A sunflower plant not only makes your garden beautiful, but it is also a source of oil and food. What’s more, it is essential when planted in contaminated soil as it helps to detox the soil.
The botanical name of a sunflower is ‘Helianthus’. If you have just transferred your sunflower plant from one pot to another, or from nursery to garden, it is good to take proper care of it.
Failure to do so, your precious plant might die. Also, sunflowers planted in a garden can die because of one reason or another.
If you notice that your sunflower is dying, here are some of the ways that you can revive it.
Ensure It Gets 6 Hours Of Sunlight
If your sunflower is dying, the first thing to check out is whether it is getting enough sunlight or not.
Sunflower is a very sensitive plant that doesn’t need little or too much sunlight for growth. If you notice that the leaves of your plant are drying, then it is because of too much sunlight.
In this case, you should transfer the plant to a shady area or provide it with shade if it’s in a garden.
On the other hand, if the sunflower has weak stems or stunted growth, then it might not be getting enough sunlight.
On average, sunflowers require at least 6 hours of sunlight. So, anything in excess above 6 hours or below may be bad for your plant.
If you grow the plant indoors, ensure that you place it close to a south-facing window.
Ensure The Sunflower Receives Good Air Circulation
Before you plant your sunflower plant, make sure that the area receives good air circulation. Sunflowers thrive in places with excellent air circulation.
The area should possess daytime temperatures of around 72 degrees Fahrenheit and nighttime temperatures of approximately 65 degrees Fahrenheit.
So, if the area is very humid or cold, there is a high chance that the sunflower may die.
If it is a potted sunflower, look for a place in your home with the ideal temperatures to prevent it from dying.
Water The Sunflower Properly
Another cause of a dying sunflower is due to overwatering or under watering the plant.
Sunflower thrives in soil that is not too dry or soggy.
If the sunflower leaves turn yellow, there is a high chance that you are overwatering the plant.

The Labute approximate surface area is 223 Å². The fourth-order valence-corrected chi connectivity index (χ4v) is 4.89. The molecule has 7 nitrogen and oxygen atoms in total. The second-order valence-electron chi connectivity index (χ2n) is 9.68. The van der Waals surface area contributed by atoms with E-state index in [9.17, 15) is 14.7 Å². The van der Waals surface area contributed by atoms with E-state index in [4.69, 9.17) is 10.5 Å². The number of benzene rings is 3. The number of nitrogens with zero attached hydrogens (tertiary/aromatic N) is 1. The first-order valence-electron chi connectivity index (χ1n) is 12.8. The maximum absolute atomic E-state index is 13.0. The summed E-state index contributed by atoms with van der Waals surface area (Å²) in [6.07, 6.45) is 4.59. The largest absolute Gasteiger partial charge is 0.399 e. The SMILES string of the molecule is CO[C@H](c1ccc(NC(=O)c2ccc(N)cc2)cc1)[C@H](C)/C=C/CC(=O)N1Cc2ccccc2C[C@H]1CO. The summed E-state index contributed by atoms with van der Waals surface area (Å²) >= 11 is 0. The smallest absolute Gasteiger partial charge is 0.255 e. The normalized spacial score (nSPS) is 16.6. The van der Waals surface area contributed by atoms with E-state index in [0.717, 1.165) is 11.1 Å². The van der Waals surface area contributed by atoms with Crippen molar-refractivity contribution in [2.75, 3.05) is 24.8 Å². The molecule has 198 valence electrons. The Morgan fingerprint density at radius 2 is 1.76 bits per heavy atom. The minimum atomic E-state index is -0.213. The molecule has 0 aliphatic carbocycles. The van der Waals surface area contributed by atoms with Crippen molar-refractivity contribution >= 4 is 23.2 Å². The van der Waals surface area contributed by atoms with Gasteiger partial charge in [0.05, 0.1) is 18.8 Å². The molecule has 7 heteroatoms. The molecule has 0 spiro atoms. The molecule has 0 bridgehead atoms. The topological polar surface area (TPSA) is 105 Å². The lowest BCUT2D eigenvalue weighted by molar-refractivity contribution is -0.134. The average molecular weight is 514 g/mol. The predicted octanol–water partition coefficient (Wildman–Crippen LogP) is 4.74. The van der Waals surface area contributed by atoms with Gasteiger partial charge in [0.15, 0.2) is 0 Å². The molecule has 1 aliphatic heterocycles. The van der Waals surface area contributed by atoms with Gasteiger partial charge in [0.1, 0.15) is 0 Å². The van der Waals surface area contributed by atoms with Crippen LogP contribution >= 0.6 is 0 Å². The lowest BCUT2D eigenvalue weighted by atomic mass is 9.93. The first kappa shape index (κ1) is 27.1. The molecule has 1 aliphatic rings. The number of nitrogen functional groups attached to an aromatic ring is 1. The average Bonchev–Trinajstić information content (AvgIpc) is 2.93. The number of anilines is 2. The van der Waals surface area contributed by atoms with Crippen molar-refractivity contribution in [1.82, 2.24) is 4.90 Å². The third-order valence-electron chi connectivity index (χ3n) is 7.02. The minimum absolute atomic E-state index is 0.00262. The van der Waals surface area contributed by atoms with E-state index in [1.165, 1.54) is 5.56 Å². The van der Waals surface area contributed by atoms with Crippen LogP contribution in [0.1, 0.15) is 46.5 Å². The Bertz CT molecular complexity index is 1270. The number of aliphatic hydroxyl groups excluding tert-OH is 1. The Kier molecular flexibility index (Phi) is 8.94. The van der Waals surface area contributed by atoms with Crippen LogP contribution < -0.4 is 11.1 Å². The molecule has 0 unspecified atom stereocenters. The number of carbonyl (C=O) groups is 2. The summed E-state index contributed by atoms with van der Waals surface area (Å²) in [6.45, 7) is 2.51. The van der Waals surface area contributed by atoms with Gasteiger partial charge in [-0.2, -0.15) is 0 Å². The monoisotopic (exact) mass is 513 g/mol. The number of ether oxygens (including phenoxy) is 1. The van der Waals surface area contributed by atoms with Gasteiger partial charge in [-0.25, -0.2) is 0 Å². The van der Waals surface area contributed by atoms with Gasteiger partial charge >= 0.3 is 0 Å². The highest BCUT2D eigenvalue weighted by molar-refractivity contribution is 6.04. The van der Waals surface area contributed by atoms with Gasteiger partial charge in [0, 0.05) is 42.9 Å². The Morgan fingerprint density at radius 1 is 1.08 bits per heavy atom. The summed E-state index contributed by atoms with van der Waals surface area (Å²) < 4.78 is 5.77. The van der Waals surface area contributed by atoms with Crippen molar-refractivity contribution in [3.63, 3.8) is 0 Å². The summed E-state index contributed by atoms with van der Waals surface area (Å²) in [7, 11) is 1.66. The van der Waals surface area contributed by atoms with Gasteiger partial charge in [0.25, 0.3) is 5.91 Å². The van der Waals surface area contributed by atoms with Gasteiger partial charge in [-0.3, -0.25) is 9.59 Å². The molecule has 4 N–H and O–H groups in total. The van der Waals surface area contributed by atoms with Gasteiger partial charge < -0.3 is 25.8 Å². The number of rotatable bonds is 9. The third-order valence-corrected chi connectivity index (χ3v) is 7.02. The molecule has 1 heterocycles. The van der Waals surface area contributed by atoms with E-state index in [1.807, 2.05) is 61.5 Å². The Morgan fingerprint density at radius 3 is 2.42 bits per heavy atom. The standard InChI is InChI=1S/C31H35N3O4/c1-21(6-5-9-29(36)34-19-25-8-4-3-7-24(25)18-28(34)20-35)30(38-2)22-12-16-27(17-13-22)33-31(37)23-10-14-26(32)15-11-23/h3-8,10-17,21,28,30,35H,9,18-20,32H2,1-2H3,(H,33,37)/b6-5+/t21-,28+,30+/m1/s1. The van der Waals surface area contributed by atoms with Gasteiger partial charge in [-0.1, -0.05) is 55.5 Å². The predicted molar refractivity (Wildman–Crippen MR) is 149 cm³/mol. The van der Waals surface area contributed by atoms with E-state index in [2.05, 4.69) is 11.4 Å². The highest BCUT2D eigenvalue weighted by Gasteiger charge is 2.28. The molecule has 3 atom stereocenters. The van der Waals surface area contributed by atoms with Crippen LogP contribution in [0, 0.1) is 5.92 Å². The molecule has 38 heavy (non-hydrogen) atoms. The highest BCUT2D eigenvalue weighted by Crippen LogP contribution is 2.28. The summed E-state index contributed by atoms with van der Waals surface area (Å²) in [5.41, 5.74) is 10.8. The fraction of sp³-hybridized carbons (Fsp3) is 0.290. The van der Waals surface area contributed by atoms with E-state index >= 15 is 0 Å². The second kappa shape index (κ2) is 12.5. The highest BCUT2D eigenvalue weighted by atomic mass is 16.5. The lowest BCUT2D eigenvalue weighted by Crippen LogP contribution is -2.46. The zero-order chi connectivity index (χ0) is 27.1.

And if they droop leaves, then you may be under watering the plant. The best way to water your sunflower is twice a day.
But if you allow its soil to dry excessively, then you will have to water it more often.
However, avoid overwatering the plant as this may cause the roots to rot and the plant to dry.
If it is a potted plant, ensure it has fantastic drainage, and the soils should stay moist.
Fertilize The Sunflower
Just like any other plant, sunflowers need nutrients to grow strong and healthy. So, if they lack some nutrients, the plant may suffocate and die slowly.
For instance, if your plant lacks nitrogen, the lower leaves may start to yellow and drop.
If that’s the case, you should provide your plant with the necessary nutrients.
Create a nutrient solution of calcium, magnesium, and water, then feed it to the dying sunflower.
The fertilizer should be applied close to the soil so that it does not get near leaves.
However, even though fertilizer is vital for the growth and survival of the plant, you should not fertilize it a week to bloom.
Fertilizing your plant when it wants to bloom will lead to few flowers but lush green foliage.
Get Rid Of Pests
Pest infestation is another thing to look out for. Pests such as aphids and mites can attack your sunflower and cause it to die.
For this reason, you need to constantly monitor your plant and get rid of pests before its too late.
It is easy to spot pests on your plant as you will see discolored leaves or leaves with holes or deformed, as a result of pests feeding on them.
Getting rid of pests is simple as you can use a mild insecticidal soap or a mild soap.
Apply the solution on the leaves and stem.
Additionally, if you’re watering the sunflower too much, you should stop as this contributes to the pest infestation problem.
Prevent Fungal Infections
Apart from pests, your sunflower may be dying because of a fungal infection.
Check out for yellow leaves, which is a common sign for fungal infection. Common fungal infections include downy mildew.
Typically, this condition is synonymous with waterlogged or clay soils.
If you notice that your leaves have turned yellow and sunk, fungus might be the problem.
To revive the plant, reduce water use to keep the soil dry and apply fungicide on the sunflower.
If the damage is excess, then you may have to remove the plant so that it does not affect others as it will rarely produce flowers.
Fungal infections should not be taken lightly as they cause the sunflower to wilt and droop.
Also, they lead to stunted growth, and in severe cases, the plant might die.
Get the right fungicide and apply to the plant immediately you notice these signs.
Transfer It To A Bigger Pot
If you’re growing your sunflower in a pot, make sure to repot it at the right time.
When the sunflower outgrows a pot, it will stop growing, and the roots will be somehow root-bound.
If not corrected, the plant will die. However, you can revive the plant by repotting it in a larger pot.
Also, the pot should be larger with good drainage.
When repotting, use properly draining potting soil and repot the sunflower with its root ball.
If you have a dying sunflower at home, there is no need to panic. The points that we’ve shared above should help you revive your dying sunflower.
However, you can avoid this beautiful, edible, and nutritious plant from dying or even showing signs of dying by taking good care of it.
Simply ensure that you provide your plant with the right amount of water, sunlight, fertilizer, and temperature.
Also, you should protect it from fungal infections and pest attacks.
We hope that you’ve found this article very helpful!